The daring raid on the Medway in June 1667, when the Dutch navigated the treacherous shoals and sandbanks of the Thames estuary and the Medway in order to attack King Charles’s ships laid up below Chatham, was one of the worst defeats in the Royal Navy’s history, and a serious blow to the pride of the English crown. Perhaps the greatest humiliation was the removal by the Dutch of the flagship Royal Charles, towed down river after the raid and taken back to Holland. Her stern piece resides in the Rijksmuseum in Amsterdam to this day. The raid, intended to bring to an end English procrastination at the peace negotiations in Breda, was to cause simmering resentment and lead eventually to the Third Dutch War. As Pepys wrote in his diary on 29 July 1667, “Thus in all things, in wisdom, courage, force, knowledge of our own streams, and success, the Dutch have the best of us, and do end the war with victory on their side.”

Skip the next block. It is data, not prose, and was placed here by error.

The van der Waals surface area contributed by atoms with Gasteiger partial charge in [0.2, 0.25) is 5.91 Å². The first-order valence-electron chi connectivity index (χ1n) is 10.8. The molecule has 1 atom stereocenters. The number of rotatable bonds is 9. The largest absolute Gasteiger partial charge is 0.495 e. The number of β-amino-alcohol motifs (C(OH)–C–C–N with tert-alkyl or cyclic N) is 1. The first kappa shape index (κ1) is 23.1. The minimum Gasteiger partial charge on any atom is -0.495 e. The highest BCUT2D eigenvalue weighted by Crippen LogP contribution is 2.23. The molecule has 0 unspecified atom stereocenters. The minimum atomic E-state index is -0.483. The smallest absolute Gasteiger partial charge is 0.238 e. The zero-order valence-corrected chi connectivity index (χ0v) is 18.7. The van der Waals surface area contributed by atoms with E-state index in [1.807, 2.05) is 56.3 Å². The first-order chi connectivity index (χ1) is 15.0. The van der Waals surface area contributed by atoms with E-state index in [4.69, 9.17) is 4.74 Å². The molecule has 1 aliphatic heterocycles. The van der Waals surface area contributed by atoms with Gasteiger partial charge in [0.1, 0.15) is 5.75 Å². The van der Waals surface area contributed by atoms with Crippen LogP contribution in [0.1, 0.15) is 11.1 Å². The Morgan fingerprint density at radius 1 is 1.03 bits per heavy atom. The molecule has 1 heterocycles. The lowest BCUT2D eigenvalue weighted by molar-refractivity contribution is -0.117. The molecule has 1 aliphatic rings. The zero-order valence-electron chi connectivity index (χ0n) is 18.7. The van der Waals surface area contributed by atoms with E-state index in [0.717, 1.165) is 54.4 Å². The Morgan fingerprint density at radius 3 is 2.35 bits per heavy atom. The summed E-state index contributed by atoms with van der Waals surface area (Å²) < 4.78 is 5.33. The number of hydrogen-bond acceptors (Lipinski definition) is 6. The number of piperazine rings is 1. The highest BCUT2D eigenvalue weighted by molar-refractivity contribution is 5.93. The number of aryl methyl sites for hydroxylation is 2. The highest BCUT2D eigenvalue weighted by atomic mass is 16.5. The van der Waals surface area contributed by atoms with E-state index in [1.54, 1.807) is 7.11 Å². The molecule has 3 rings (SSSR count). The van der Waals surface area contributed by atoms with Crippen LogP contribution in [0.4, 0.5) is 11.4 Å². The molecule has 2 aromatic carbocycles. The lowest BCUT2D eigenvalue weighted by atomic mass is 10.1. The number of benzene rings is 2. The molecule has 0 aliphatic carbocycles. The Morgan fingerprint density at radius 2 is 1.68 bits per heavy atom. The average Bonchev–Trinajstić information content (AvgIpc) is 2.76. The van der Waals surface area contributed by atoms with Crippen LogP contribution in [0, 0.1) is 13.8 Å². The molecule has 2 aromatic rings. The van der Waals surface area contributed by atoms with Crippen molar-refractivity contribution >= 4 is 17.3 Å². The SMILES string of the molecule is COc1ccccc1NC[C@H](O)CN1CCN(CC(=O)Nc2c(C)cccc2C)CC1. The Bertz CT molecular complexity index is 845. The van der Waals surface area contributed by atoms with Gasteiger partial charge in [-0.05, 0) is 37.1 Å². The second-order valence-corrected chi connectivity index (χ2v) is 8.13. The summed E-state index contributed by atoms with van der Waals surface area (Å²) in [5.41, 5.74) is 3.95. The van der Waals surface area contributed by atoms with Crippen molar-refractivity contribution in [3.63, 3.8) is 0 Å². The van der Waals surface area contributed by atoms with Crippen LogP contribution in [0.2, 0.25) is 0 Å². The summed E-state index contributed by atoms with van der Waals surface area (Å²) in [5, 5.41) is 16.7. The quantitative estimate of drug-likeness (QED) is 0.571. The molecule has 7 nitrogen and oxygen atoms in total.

P.G. Rogers account of the raid, and its significance within the Second Anglo-Dutch War between Britain and the United Provinces of the Netherlands, is vividly told and he sheds much interesting light on the English navy of Pepys’s day. His particular knowledge of the Medway and the topography of Gillingham and Chatham also enables him to describe the maneuvers at a level of detail that has not been replicated.